My Favorite Hand Bottle

I was packing my gear for a New Year’s morning 50k, and I felt like something was missing. I had the hydration pack loaded with water (I’ve got hundreds of tough trail marathon miles on a pair of REI Stoke 9 packs, and I highly recommend them, but it looks like REI quit making them) all set, but I felt like I wanted a hand bottle in case I wanted to grab something sweet and gooey to drink at the aid station. My wife had bought me a nice hand bottle a few months ago, but my hand ripped the grip wide open within 3 minutes of trying it on, so that went back to the store.

I was lamenting my failure to replace the thing, and throwing away an energy-gel box, when I noticed a solution right there in the garbage. (OK, the recycling.) The Coffee Mate bottle. Perfectly contoured. Plenty big. It just lacked a hand strap.

I recalled how, years ago, for the southern Illinois River to River relay, I’d fashioned a hand strap for the aluminum team baton. (We had a strict “no butt pipe” policy, as some teams just jammed the baton down the back of their sweaty running shorts and ran their legs that way.) I went to work, and in 5 minutes, had this minor masterpiece.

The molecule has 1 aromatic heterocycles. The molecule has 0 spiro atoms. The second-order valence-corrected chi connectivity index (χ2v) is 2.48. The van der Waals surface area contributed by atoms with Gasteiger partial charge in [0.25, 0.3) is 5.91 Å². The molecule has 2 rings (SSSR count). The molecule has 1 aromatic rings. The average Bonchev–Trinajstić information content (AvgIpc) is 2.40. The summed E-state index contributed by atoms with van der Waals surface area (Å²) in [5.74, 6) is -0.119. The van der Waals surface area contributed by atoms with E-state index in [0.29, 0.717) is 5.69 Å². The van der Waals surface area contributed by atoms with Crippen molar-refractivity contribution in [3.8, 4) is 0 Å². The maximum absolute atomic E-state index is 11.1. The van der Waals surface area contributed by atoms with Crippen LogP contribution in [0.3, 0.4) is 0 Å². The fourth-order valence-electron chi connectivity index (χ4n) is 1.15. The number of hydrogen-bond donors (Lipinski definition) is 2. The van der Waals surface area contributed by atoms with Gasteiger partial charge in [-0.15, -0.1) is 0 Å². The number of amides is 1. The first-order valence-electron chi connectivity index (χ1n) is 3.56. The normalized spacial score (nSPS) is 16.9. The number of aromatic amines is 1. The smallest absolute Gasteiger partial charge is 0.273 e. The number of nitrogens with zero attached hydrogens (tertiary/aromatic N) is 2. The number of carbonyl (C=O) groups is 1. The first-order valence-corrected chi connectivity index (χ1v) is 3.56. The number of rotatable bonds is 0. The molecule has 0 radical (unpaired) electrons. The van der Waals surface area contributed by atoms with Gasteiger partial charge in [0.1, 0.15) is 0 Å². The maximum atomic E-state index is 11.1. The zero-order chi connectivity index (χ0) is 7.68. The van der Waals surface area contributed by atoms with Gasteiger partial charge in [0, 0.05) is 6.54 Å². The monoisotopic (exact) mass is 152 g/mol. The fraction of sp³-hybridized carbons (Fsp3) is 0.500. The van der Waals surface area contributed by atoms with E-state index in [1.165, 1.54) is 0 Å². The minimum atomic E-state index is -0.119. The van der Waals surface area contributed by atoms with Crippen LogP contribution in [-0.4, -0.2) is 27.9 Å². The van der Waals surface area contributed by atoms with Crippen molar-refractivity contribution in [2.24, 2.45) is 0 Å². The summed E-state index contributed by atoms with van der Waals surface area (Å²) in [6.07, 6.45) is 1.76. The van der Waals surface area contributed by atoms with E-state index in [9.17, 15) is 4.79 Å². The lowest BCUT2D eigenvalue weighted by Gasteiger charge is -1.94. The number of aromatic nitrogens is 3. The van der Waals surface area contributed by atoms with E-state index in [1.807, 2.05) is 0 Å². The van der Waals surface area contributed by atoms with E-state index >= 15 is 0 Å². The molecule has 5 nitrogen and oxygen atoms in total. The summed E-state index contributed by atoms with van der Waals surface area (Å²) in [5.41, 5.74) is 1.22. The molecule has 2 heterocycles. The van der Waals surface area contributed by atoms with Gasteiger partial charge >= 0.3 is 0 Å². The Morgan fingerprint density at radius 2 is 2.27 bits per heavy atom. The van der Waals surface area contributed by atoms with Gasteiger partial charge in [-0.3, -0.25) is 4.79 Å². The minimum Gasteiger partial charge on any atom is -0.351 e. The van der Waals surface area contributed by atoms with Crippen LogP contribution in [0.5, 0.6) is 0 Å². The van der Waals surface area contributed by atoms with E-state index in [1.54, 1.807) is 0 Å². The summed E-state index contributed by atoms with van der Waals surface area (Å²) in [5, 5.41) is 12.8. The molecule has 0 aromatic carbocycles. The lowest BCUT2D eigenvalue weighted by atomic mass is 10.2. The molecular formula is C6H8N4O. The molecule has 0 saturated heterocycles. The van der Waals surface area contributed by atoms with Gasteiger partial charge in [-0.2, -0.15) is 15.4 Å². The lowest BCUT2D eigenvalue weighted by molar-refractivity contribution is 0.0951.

I wasn’t thinking in terms of step-by-step how-to, but you get the picture. You need the hand strap first. Make it by using a couple of layers of duck tape (I mean duck, not duct, as I prefer the etymological theory that the tape is named not for ducts, on which it is proven not to work, for its ability to shed water and/or the fact that it was made from a duck-weave fabric, but I digress). Use opposing layers of duck tape, sticky side to sticky side, to make your strap. Tape the bottom half down as shown, pretty simple. The top attachment is sort of reversed. It comes up to the top lip and loops down the bottle from there, and the ringed tape that holds it is sort of inside the hand.

I kept this on my pack empty until I needed it (10 miles in) at which point I filled it half full with Coke. In 5 minutes of running, I had flat Coke (which is what I wanted anyway) and I could drink it at my leisure. I tucked it back in my pack during a walking uphill, and finished up the race.

I got a lot of admiring comments from the trail-running crowd, and I’ll probably use this again, as it’s very light weight, and if I get sick of it during a long run or a race, I can toss it in a garbage can and be out exactly 5 cents worth of tape and garbage.



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